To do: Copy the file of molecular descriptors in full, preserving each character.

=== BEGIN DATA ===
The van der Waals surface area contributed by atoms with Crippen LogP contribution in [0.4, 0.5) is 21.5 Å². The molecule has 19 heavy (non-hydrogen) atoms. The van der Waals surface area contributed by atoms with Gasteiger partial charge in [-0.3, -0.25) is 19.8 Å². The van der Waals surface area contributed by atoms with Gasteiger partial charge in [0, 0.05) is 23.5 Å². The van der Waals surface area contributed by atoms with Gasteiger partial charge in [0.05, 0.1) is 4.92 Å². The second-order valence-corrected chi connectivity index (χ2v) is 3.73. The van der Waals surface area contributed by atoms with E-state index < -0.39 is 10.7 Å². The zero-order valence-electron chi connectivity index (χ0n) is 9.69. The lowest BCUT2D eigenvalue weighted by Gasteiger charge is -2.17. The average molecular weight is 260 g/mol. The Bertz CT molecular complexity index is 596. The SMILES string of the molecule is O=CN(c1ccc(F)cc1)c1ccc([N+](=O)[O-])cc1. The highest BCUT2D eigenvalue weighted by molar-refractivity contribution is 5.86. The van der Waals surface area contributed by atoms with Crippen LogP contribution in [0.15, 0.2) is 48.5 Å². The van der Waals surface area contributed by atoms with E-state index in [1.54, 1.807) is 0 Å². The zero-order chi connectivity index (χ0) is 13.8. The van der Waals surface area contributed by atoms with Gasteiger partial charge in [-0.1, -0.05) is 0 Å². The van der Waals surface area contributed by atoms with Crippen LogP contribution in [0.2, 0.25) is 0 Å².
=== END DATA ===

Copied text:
The van der Waals surface area contributed by atoms with Crippen LogP contribution in [0.4, 0.5) is 21.5 Å². The molecule has 19 heavy (non-hydrogen) atoms. The van der Waals surface area contributed by atoms with Gasteiger partial charge in [-0.3, -0.25) is 19.8 Å². The van der Waals surface area contributed by atoms with Gasteiger partial charge in [0, 0.05) is 23.5 Å². The van der Waals surface area contributed by atoms with Gasteiger partial charge in [0.05, 0.1) is 4.92 Å². The second-order valence-corrected chi connectivity index (χ2v) is 3.73. The van der Waals surface area contributed by atoms with E-state index < -0.39 is 10.7 Å². The zero-order valence-electron chi connectivity index (χ0n) is 9.69. The lowest BCUT2D eigenvalue weighted by Gasteiger charge is -2.17. The average molecular weight is 260 g/mol. The Bertz CT molecular complexity index is 596. The SMILES string of the molecule is O=CN(c1ccc(F)cc1)c1ccc([N+](=O)[O-])cc1. The highest BCUT2D eigenvalue weighted by molar-refractivity contribution is 5.86. The van der Waals surface area contributed by atoms with Crippen LogP contribution in [0.15, 0.2) is 48.5 Å². The van der Waals surface area contributed by atoms with E-state index in [1.54, 1.807) is 0 Å². The zero-order chi connectivity index (χ0) is 13.8. The van der Waals surface area contributed by atoms with Gasteiger partial charge in [-0.1, -0.05) is 0 Å². The van der Waals surface area contributed by atoms with Crippen LogP contribution in [0.2, 0.25) is 0 Å².